Carolyn M. Barbour Professor of Religious Studies
Christian thought, esp. Augustine and the Augustinian tradition; religious ethics, esp. comparative religious ethics; religion and culture; religion and politics; evil and sin.
My research and teaching are broadly in the areas of Christian thought, Comparative Religious Ethics, and Religion, Culture, and Politics. I have recently written books on religion's role in public life in pluralistic democracies, and the first undergraduate textbook that attempts to compare Jewish, Christian, and Islamic ethics, putting each in conversation with the others on a variety of contested moral issues. From 2006 until 2010, I edited the Journal of the American Academy of Religion, and that job gave me an abiding interest in many different issues in religious studies today, ranging from methodological issues (e.g., what do we mean when we call something a "religion"?) through material ones (e.g., how is religion changing in a globalized world? How have religions understood their relations to other traditions across history?). In 2011, I co-directed a summer NEH Seminar on "The Study of Religion" with my colleague Kurtis Schaeffer, and I continue to be interested what it is to engage in "religious studies." Together with two of our graduate students I am currently completing a four-volume "Major Works" collection for Routledge Publishers on "Comparative Religious Ethics," and I am working on a project exploring the nature of the challenges to religiously and morally sound life in our age, across several traditions. Eventually I want to write a small book for classroom use on Augustine's views on evil, and a larger book that would explore Christian understandings of what a flourishing human life is like, and how such flourishing is related to Christian understandings of salvation.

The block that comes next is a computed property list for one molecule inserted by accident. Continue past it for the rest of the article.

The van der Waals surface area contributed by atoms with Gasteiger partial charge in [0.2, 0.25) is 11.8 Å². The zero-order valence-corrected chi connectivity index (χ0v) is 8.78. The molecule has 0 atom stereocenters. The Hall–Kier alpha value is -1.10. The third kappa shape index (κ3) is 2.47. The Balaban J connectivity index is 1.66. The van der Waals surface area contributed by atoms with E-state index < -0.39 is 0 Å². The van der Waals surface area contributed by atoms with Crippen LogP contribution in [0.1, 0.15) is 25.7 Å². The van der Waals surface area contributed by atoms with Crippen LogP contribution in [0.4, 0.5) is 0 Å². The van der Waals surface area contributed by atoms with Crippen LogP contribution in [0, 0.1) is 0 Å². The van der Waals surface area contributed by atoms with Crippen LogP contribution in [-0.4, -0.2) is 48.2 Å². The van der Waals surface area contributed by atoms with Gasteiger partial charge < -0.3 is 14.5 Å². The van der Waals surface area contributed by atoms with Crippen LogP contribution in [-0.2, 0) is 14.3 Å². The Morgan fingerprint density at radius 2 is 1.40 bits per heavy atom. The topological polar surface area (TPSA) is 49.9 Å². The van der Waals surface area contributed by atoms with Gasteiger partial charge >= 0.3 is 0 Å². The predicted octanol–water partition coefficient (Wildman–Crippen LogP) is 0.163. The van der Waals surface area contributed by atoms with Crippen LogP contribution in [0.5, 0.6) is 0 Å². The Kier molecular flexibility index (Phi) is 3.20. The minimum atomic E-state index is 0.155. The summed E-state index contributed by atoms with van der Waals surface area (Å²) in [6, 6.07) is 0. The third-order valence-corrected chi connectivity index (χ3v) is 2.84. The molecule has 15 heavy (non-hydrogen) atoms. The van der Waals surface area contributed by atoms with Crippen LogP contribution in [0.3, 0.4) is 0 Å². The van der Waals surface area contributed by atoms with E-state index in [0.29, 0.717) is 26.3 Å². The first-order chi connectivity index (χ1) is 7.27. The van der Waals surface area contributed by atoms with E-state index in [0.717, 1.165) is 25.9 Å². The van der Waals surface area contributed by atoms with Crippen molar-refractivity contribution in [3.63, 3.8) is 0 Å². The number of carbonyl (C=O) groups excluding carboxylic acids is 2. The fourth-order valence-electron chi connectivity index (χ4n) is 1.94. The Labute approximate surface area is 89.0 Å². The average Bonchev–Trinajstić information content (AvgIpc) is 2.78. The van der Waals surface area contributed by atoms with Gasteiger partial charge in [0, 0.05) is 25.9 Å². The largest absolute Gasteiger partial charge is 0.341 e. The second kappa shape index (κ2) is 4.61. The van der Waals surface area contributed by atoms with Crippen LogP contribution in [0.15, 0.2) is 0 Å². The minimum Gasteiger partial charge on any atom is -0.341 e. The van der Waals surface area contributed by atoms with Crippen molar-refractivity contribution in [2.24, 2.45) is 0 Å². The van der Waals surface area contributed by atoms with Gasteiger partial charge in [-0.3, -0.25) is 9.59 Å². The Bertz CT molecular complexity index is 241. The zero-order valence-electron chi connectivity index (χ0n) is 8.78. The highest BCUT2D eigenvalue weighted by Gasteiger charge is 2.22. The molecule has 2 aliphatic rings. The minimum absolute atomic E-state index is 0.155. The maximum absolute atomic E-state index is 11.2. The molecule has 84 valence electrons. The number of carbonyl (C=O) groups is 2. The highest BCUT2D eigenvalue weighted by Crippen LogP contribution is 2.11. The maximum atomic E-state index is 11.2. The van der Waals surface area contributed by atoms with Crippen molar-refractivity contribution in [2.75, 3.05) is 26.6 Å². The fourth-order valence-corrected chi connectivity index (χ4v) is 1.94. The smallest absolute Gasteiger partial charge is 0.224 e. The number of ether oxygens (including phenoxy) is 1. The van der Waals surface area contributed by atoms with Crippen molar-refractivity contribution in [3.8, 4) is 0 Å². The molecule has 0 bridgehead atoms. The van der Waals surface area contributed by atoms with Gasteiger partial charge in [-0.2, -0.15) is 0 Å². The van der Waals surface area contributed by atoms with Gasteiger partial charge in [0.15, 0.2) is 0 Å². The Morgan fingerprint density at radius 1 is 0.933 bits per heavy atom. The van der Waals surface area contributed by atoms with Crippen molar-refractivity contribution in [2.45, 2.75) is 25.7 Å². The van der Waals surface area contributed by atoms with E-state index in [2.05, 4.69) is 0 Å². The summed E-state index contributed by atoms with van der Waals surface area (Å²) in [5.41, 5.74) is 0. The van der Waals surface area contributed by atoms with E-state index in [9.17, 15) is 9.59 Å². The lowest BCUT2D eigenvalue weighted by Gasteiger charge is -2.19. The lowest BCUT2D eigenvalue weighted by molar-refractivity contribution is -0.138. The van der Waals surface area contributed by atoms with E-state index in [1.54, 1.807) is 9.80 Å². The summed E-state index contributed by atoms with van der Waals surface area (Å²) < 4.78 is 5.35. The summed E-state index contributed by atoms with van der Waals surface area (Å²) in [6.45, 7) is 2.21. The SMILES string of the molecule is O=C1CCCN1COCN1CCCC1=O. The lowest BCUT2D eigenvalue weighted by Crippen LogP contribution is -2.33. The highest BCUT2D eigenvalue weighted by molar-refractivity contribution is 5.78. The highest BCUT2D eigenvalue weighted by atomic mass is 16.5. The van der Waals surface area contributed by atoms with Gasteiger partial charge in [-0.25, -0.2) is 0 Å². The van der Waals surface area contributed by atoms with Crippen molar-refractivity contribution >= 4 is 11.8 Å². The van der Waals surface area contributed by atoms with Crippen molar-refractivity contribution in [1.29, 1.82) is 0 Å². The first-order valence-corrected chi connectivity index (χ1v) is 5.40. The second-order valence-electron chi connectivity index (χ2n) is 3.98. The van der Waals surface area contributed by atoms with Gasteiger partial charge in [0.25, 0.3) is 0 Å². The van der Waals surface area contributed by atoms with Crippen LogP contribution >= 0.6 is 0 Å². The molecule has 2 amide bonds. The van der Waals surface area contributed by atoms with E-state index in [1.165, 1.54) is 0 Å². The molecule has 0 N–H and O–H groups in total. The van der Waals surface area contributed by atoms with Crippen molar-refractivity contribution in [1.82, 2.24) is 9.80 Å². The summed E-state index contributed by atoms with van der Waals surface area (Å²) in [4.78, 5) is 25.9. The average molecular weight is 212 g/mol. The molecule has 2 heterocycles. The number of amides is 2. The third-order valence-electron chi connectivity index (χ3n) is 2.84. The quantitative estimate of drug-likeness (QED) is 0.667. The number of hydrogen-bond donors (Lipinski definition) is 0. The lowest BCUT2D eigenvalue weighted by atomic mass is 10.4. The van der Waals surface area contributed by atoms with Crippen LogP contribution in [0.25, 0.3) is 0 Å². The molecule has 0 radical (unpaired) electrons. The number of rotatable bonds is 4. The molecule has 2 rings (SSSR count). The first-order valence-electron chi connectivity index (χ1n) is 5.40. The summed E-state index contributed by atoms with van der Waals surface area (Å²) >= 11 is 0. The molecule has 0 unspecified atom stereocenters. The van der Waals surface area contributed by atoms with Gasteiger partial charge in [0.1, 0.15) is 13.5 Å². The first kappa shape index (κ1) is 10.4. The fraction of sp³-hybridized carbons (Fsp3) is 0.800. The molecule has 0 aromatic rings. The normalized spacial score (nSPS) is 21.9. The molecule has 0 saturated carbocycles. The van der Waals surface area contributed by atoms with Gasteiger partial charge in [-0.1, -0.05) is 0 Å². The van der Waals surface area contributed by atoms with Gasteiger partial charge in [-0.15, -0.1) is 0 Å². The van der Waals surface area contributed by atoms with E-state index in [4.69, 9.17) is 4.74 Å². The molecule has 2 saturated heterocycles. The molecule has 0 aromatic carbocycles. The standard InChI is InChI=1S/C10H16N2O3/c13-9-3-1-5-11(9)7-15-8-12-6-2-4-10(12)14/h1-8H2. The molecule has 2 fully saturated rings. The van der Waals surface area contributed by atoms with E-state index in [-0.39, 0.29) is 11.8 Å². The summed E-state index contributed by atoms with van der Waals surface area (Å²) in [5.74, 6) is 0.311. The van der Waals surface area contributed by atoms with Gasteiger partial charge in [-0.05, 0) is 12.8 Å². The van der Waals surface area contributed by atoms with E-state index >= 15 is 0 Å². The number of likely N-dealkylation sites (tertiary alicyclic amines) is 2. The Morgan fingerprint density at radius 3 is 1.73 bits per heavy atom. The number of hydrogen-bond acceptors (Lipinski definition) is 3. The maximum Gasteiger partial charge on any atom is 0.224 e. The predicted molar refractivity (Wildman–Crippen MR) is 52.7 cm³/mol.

- Comparative Religious Ethics--working with graduate students Mark Storslee and Matt Puffer to edit a four-volume "Major Works" collection for Routledge Publishers on "Comparative Religious Ethics." Volumes forthcoming in 2013.
- Theology and Political Economy--working with grad students and faculty at UVA and at Yale on ongoing conversations around theology and political economy.
- Religion and International Law--working with graduate students Laura Alexander and Philip Lorish to run a series of conversations to bring scholars together on topics related to religion and international law. Nigel Biggar will visit us in Spring 2011 to talk about his work on war; future visit of Luke Bretherton to talk about his work on immigration and trans-national politics is in the works.
As head of the Virginia Center for the Study of Religion, I am helping to coordinate a number of events through the center. (Webpage for VCSR forthcoming.)
- Understanding Religious Ethics (a comparative study of Jewish, Christian, and Islamic ethics)
- The Republic of Grace: Augustinian Thoughts for Dark Times
- Evil and the Augustinian Tradition (Cambridge)
- A Theology of Public Life During the World (Cambridge)
- Editor of The Journal of the American Academy of Religion, 2006-2010